Teachers protest in Los Angeles as more budget cuts loom
On Friday, May 15, two days after a Los Angeles Superior Court judge ruled against a one-day work stoppage planned by the United Teachers of Los Angeles (UTLA), several hundred teachers, students and supporters held a protest rally outside the Los Angeles Unified School District (LAUSD) office near downtown Los Angeles.
UTLA president A.J. Duffy, along with the rest of the union bureaucrats, had previously touted the canceled work stoppage as a bold and dramatic show of union power, only to back down on even this limited tactic in the face of the ruling.
Earlier in the day, some union members and supporters staged a sit-in on the street in front of the district’s downtown office building. Forty-five protesters, including Duffy, were arrested for blocking traffic. They were booked and released shortly afterwards.
The judge’s ban notwithstanding, the number of teachers calling in sick exceeded the usual Friday amount by about 700. Teachers at some schools came early to pass out fliers protesting the board’s planned cuts. Around 1,000 students held sit-ins and walkouts at various high schools around the school district as well.
The protesters held signs proclaiming “LAUSD, shame on you!” and chanted slogans against job and budget cuts and the raising of class sizes.
Some of those who had been arrested earlier in the day in the union’s civil disobedience stunt spoke to the crowd. They all prefaced their remarks with expressions of gratitude to the LAPD officers for their politeness as they arrested and booked them. They then led the crowd in pro-UTLA chants.
The rally took place the day after Governor Arnold Schwarzenegger announced that the defeat of budgetary ballot measures in the Special Election on May 19 would result in an ongoing shortfall of $21.3 billion. Up to 5,000 state workers will be laid off, and education and social services like hospitals and healthcare will suffer further cuts, including an additional $5 billion to be taken from public education alone. This would be on top of the more than $11.5 billion just gutted from the budget for public schools for 2008-2010.
The day after the May 15 protest outside of the LAUSD offices, a Los Angeles Times article revealed that district “Superintendent Ramon C. Cortines said after the protests that Duffy and a top aide had met with him before to suggest a compromise: The district would spend more of its federal stimulus money than planned in the coming year, forestalling the need for any teacher layoffs, and the union would agree to concessions, such as a wage freeze or unpaid furloughs.
“Cortines said he was open to such a deal, and that he might be able to offer jobs as long-term substitutes to laid-off teachers.” The article further added, “Duffy had no comment on the negotiations.”
Duffy’s silence should not be treated lightly by workers. There is every reason to believe that the UTLA will enter into a rotten deal with the LAUSD in which they will not only agree to attacks on teachers’ living standards, but play a leading role in designing them.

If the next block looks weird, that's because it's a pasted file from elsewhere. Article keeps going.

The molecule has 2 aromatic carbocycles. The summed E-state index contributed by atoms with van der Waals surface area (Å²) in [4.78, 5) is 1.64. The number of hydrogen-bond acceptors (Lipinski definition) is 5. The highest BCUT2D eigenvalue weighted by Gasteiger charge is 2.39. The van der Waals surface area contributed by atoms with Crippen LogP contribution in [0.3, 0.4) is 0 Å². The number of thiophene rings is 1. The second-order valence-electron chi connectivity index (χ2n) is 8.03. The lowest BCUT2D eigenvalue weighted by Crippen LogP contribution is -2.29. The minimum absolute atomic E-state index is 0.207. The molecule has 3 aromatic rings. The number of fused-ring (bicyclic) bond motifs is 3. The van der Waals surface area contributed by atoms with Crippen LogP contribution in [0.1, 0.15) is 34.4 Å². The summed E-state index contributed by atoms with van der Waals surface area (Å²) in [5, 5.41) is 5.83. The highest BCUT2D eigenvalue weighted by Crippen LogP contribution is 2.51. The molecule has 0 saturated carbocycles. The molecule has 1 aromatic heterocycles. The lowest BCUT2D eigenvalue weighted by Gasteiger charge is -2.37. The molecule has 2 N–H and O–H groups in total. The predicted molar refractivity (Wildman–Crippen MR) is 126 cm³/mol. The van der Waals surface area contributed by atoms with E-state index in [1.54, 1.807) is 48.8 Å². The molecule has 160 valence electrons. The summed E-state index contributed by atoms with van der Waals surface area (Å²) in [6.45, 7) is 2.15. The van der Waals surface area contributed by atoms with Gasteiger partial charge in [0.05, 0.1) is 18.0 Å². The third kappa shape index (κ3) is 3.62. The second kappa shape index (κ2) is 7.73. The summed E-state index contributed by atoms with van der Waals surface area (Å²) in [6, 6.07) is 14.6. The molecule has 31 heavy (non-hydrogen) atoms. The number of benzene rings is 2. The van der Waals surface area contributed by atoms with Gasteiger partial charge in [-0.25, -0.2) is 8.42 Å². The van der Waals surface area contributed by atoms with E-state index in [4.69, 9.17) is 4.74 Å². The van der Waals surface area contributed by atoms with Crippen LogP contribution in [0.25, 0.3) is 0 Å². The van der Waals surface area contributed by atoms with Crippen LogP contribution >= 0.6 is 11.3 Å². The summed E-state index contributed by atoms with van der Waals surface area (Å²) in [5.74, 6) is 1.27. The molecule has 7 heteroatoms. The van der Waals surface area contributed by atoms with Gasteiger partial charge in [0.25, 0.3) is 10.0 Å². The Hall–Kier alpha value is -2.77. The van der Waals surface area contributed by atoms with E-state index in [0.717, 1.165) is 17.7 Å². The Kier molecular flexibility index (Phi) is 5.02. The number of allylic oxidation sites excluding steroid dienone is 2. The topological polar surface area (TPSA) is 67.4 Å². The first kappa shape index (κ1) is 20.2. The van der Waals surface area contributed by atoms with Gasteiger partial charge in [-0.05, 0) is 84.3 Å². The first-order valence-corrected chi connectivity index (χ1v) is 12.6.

A team of World Socialist Web Site reporters talked to some of the attendees of the May 15 protest. One of the students that came to the rally was an undocumented high school junior from Guatemala.
“I’ve been attending this school for about three years and I don’t like what’s going on, how the district is doing things,” he said. “Not only that, it’s very unfair. The classes that I go to are very packed already—we’re talking about 40 kids in one classroom. And they want to cut more teachers, teachers that just came to my school recently and they’re brand new, and they have already received pink slips.”
He was critical of the one-day strike: “I believe if they really wanted to send a message to LAUSD, it should be at least a week nonstop, because then they would show them the impact that teachers have in the schools. Because without the teachers, the district is nothing. Without the students the teachers are nothing. Basically we need each other, but the LAUSD doesn’t see that.
“The teachers have the power to get everything they want and more. They should connect with other working class people.”
The interviewer explained the necessity to break with the Democrats, to which he replied, “I totally agree with that. The Democrats, I call them the Republicrats.” As for Barack Obama, “Even a lot of people who consider themselves radical who are black, like some of my professors, were believing the Obama trend.” He added, “The way I see it, it’s manufactured, it’s not from the bottom, it’s not from the people. He’s not representative, I think, at all of the historical things that have happened to black people.
“We need a well-thought-out network of how we affect each other and our lack of coordinated action affects each other.”
Rafael Johnson teaches 11th and 12th graders at Roosevelt High School in LA. He spoke about the response of students to the budget cuts.
“It’s clearly evident how repressive the school board is. I had a long conversation with my students in my last class, and the students are very much aware that the administration is not engaged with the students collectively or interpersonally. They realize that they’re being moved around, the teachers are being cut that they love.
“You can see it from the demonstration here that there’s a great concern, a great anguish that’s being felt in the community. But the school board is very much opposed to student organizing in correlation with the teachers.”